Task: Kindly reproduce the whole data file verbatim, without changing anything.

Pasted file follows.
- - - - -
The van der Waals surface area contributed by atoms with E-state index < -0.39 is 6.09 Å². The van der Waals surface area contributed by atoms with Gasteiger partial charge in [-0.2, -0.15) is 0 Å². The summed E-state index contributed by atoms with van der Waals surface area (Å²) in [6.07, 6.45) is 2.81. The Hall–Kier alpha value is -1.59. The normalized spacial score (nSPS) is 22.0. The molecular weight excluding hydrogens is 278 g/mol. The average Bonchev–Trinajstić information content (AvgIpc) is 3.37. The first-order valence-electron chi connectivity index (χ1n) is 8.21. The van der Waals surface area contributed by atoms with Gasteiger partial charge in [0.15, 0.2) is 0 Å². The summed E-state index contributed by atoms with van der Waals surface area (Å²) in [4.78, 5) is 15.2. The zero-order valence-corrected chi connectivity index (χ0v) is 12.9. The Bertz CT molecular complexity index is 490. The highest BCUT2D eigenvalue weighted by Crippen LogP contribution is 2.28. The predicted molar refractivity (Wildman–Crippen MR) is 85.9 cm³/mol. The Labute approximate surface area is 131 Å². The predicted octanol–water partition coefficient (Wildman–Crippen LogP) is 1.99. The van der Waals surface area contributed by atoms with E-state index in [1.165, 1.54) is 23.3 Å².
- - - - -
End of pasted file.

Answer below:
The van der Waals surface area contributed by atoms with E-state index < -0.39 is 6.09 Å². The van der Waals surface area contributed by atoms with Gasteiger partial charge in [-0.2, -0.15) is 0 Å². The summed E-state index contributed by atoms with van der Waals surface area (Å²) in [6.07, 6.45) is 2.81. The Hall–Kier alpha value is -1.59. The normalized spacial score (nSPS) is 22.0. The molecular weight excluding hydrogens is 278 g/mol. The average Bonchev–Trinajstić information content (AvgIpc) is 3.37. The first-order valence-electron chi connectivity index (χ1n) is 8.21. The van der Waals surface area contributed by atoms with Gasteiger partial charge in [0.15, 0.2) is 0 Å². The summed E-state index contributed by atoms with van der Waals surface area (Å²) in [4.78, 5) is 15.2. The zero-order valence-corrected chi connectivity index (χ0v) is 12.9. The Bertz CT molecular complexity index is 490. The highest BCUT2D eigenvalue weighted by Crippen LogP contribution is 2.28. The predicted molar refractivity (Wildman–Crippen MR) is 85.9 cm³/mol. The Labute approximate surface area is 131 Å². The predicted octanol–water partition coefficient (Wildman–Crippen LogP) is 1.99. The van der Waals surface area contributed by atoms with E-state index in [1.165, 1.54) is 23.3 Å².